Dish of the Week: Homemade Pretzels
From classic comfort foods to regional standouts and desserts, we'll be sharing a new recipe with you each week. Find other dishes of the week here.
This week, we’re sharing a snacktime favorite: homemade pretzels.
Hot, fresh pretzels aren’t just something you have to save for a ballgame or the mall. The twisted breads are actually pretty easy to replicate in your own kitchen. What could be an ordinary dough is transformed through the Maillard reaction – a chemical reaction between amino acids and reducing sugars that gives the pretzel its brown “skin” and distinct taste – thanks to the incorporation of washing or baking soda. Salt, or things like sugar, cinnamon and seeds, are often sprinkled on top.
Pretzels are thought to have originated in Europe, the most common theory being that they were invented by monks during the Middle Ages. According to one legend, an Italian monk came up with the breads as a reward for children learning their prayers in 610 A.D. He twisted and looped the dough into a unique shape so it would look like arms crossing the chest, and called them pretiola, or "little rewards."
Other origin theories include a monastery in southern France or bakers in Germany, as the German word brezel derives from the Latin word bracelius, meaning "bracelet."
Whatever the background, pretzels have become a beloved treat around the globe, from Bavarian white varieties to the Pennsylvania Dutch.
This recipe, from culinary guru Alton Brown, produces big, buttery pretzels that are crisp on the outside and soft and doughy on the inside.
Homemade Soft Pretzels
Ingredients makes 8 pretzels
1 1/2 cups warm (110 to 115 degrees F) water
1 tablespoon sugar
2 teaspoons kosher salt
1 package active dry yeast
22 ounces all-purpose flour, approximately 4 1/2 cups
2 ounces unsalted butter, melted
Vegetable oil, for pan
10 cups water
2/3 cup baking soda
1 large egg yolk beaten with 1 tablespoon water
Combine the water, sugar and kosher salt in the bowl of a stand mixer and sprinkle the yeast on top. Allow to sit for 5 minutes or until the mixture begins to foam. Add the flour and butter and, using the dough hook attachment, mix on low speed until well combined. Change to medium speed and knead until the dough is smooth and pulls away from the side of the bowl, approximately 4 to 5 minutes. Remove the dough from the bowl, clean the bowl and then oil it well with vegetable oil. Return the dough to the bowl, cover with plastic wrap and set in a warm place for approximately 50 to 55 minutes or until the dough has doubled in size.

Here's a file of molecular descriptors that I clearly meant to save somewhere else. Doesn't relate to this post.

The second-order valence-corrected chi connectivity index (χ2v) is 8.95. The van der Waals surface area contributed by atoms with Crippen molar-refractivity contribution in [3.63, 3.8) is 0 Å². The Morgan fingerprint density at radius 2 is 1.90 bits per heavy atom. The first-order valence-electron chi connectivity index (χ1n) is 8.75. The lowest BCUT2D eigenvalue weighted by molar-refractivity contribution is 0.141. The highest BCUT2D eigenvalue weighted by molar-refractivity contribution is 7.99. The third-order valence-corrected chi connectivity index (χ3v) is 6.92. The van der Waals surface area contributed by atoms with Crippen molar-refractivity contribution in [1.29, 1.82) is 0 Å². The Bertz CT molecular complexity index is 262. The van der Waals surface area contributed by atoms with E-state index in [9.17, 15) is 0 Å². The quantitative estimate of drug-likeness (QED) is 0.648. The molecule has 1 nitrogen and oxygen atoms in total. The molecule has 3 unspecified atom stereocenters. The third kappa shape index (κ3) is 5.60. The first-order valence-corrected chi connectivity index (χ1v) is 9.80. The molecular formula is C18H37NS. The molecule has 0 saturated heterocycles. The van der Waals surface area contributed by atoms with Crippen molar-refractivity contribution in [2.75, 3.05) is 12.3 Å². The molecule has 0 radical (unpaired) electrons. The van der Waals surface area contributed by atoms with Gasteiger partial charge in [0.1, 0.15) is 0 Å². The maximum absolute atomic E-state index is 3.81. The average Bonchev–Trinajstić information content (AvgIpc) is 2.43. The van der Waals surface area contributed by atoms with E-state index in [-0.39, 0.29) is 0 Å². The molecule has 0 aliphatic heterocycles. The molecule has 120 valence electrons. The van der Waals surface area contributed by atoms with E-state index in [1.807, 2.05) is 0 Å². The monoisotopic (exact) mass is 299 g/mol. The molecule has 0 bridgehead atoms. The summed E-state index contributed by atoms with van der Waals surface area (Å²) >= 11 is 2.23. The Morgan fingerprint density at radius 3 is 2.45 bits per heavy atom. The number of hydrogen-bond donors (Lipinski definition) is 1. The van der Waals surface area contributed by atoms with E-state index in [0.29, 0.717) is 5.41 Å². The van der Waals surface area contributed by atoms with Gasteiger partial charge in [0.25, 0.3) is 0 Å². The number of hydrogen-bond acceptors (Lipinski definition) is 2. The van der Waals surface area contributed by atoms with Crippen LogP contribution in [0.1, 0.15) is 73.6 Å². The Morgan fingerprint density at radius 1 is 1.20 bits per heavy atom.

Preheat the oven to 450 degrees F. Line 2 half-sheet pans with parchment paper and lightly brush with the vegetable oil. Set aside.
Bring the ten cups of water and the baking soda to a rolling boil in an 8-quart saucepan or roasting pan.
In the meantime, turn the dough out onto a slightly oiled work surface and divide into 8 equal pieces. Roll out each piece of dough into a 24-inch rope. Make a U-shape with the rope, holding the ends of the rope, cross them over each other and press onto the bottom of the U in order to form the shape of a pretzel. Place onto the parchment-lined half sheet pan.
Place the pretzels into the boiling water, one by one, for 30 seconds. Remove them from the water using a large flat spatula. Return to the half sheet pan, brush the top of each pretzel with the beaten egg yolk and water mixture and sprinkle with the pretzel salt. Bake until dark golden brown in color, approximately 12 to 14 minutes. Transfer to a cooling rack for at least 5 minutes before serving.
Get the Food & Drink Newsletter
Our weekly guide to Houston dining includes food news and reviews, as well as dining events and interviews with chefs and restaurant owners.